• However, we should also slide the window, which means we remove the leftmost block from our initial count. The leftmost block within our initial window is white (blocks[0] = 'W'), which means we need to decrement cnt by 1. Now, cnt = 1.

    Therefore, after the first iteration, the window looks at "WBW", with cnt = 1.

  4. Update the answer: Our new cnt is less than the previous ans, so we set ans to cnt. Now, ans = 1.

  5. Final return value: In the next and final iteration, the window would look at "BWB", and since there's 1 white block entering the window on the right (blocks[4] == 'W'), cnt is incremented back to 2. However, the block that leaves on the left (blocks[1]) is a black block, so cnt remains 2. There's no need to update ans since cnt is not smaller than ans.

Following this process, we've completed our sweep of the block string, and ans holds the value 1, which represents the minimum number of operations required to ensure there is a segment of 3 consecutive black blocks in the string.

Thus, the output would be 1 because we need to change one white block to achieve a segment of 3 consecutive black blocks ("WWBWB" would become "WWBBB").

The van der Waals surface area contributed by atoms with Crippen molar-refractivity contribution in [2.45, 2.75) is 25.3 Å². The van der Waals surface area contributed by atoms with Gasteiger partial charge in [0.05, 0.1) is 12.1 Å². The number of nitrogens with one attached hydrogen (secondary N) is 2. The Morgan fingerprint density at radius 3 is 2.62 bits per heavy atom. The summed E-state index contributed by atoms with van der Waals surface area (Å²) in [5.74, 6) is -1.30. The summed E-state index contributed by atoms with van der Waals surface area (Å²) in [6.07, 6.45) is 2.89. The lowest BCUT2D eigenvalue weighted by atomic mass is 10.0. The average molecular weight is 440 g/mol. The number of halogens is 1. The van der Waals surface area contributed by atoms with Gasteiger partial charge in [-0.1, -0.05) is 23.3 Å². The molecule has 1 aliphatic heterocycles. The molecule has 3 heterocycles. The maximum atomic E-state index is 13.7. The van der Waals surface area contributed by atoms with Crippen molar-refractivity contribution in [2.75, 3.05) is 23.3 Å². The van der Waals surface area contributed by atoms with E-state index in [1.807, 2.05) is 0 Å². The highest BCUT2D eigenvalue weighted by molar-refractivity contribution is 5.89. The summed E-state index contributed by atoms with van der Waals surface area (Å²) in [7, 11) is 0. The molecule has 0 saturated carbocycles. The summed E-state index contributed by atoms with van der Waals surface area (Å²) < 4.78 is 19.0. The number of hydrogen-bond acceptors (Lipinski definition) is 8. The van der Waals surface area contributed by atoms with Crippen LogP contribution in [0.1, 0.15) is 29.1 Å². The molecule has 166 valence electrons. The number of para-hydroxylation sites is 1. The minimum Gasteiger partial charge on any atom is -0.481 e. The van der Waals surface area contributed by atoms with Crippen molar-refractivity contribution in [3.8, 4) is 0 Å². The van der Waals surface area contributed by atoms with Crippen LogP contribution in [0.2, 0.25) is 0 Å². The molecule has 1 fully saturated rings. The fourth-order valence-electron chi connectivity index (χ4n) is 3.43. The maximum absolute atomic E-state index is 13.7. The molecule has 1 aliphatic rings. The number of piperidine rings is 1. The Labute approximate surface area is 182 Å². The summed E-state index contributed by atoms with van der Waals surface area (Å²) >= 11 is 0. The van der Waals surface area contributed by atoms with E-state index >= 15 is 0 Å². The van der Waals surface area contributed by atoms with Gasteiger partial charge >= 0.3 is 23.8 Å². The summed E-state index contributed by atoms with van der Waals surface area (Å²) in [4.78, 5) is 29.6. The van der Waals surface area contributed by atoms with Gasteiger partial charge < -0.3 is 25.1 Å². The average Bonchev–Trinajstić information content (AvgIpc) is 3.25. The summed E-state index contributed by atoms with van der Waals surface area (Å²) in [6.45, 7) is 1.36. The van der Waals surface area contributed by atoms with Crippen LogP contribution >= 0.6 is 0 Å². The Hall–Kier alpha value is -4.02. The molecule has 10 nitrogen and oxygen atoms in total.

Python Solution

1class Solution:
2    def minimumRecolors(self, blocks: str, k: int) -> int:
3        # Initial count of 'W' in the first window of size k
4        white_count = blocks[:k].count('W')
5        # Initialize minimum white blocks to be recolored with the count from the first window
6        min_recolors = white_count
7
8        # Slide the window of size k through the blocks string
9        for index in range(k, len(blocks)):
10            # If the newly included block in the window is white, increment the count
11            if blocks[index] == 'W':
12                white_count += 1